The purpose of this study is to develop and validate a Spanish-language version of the College Alcohol Problems Scale (Maddock et al., 2001). This brief, 8-item scale assesses both personal and social problems related to drinking for college students. A Spanish version was translated and back-translated by a bilingual team of experts in youth and college student mental health. Hispanic college student participants are recruited anonymously via the Internet and in collaboration Florida International University. This study will compare the structure of the scale when administered in English and Spanish to Hispanic students.
Alcohol is linked to serious consequences (e.g., assault, arrests, dependence) in college. The standard screening question about binge drinking may over-identify students unlikely to have these consequences, and to need intensive intervention. Over-identification may lead to a smaller proportion of students with the highest risks being missed. The Alcohol Use Disorders Identification Test (AUDIT) is brief (10 items), and is expected to provide better information than the single binge drinking question. No studies have compared these tools’ ability to identify students with the highest risk of serious consequences related to drinking. The CASC study will assess undergraduates at the UM Wellness Center with two screening tools, a psychiatric interview, and other measures of alcohol consequences and is funded through a University of Miami Provost Research Award.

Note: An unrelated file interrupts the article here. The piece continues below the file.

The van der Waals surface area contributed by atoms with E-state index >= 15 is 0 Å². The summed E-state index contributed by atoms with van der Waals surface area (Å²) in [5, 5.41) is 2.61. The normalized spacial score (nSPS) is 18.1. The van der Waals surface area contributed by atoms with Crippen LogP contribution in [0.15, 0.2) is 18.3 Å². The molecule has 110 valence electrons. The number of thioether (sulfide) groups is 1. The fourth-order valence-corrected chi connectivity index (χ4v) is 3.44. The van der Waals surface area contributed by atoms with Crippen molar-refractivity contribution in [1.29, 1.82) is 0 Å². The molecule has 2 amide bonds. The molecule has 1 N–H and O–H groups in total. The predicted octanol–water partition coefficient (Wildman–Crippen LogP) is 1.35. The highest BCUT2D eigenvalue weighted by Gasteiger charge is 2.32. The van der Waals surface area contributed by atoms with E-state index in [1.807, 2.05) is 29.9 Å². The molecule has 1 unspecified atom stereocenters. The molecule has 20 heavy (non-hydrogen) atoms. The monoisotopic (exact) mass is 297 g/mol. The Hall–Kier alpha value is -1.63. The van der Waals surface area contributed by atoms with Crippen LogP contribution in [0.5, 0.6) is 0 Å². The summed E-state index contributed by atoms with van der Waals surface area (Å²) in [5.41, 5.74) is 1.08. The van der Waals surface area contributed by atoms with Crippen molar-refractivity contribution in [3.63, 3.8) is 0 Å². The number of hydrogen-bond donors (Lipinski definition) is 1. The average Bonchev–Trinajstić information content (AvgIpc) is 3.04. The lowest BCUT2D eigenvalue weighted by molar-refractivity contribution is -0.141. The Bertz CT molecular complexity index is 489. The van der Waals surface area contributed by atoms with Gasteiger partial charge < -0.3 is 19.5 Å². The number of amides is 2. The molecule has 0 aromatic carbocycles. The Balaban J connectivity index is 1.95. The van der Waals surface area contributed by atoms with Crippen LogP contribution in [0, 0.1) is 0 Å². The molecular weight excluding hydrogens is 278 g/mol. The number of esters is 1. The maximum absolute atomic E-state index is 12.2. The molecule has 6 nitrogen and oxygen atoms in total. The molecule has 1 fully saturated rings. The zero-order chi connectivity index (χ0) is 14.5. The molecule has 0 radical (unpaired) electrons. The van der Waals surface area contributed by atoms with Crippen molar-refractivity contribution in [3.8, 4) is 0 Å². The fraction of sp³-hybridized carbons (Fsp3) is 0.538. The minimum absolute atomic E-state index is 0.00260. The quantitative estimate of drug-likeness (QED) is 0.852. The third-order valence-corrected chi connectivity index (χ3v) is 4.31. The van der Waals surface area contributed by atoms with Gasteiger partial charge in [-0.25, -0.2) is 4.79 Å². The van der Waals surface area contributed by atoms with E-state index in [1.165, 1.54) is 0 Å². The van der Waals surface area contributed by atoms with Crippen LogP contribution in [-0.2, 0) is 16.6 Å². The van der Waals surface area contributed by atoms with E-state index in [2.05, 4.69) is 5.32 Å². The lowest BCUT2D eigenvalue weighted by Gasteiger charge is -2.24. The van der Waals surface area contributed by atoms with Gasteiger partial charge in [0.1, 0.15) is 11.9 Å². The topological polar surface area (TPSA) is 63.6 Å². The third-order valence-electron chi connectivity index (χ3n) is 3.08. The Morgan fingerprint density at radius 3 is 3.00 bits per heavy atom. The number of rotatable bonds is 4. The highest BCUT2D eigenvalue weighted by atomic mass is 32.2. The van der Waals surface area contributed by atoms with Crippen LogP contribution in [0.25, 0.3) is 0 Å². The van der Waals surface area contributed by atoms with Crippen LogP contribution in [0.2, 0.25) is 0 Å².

This is a student led study to assess the health education needs of victims of domestic violence through key informant interviews, participant observations and a survey. The study will lay the foundation for a health education program that will be implemented at the Coordinated Victim Assistance Center by University of Miami students.
This pilot study, aim developed an internet STI-HIV prevention intervention for young Chilean women between the ages of 18 and 24. Phase I of the study adapted and refined the SEPA prevention intervention for low-income Chilean women for use as an internet based intervention for young Chilean women. Phase II of the study will piloted the internet based STI-HIV prevention intervention.
This administrative supplement, funded by El Centro in years 7- 9, is aimed at investigating predictors of HIV and sexually transmitted infections (STIs) and HIV/STI testing within a racially and ethnically diverse sample of victims of intimate partner violence (IPV) and to identify culturally-informed strategies to increase HIV/STI testing in this population. The project will expand on existing partnerships between El Centro and the Violence Prevention and Intervention Services Division of the Miami Dade County Community Action and Human Services Department.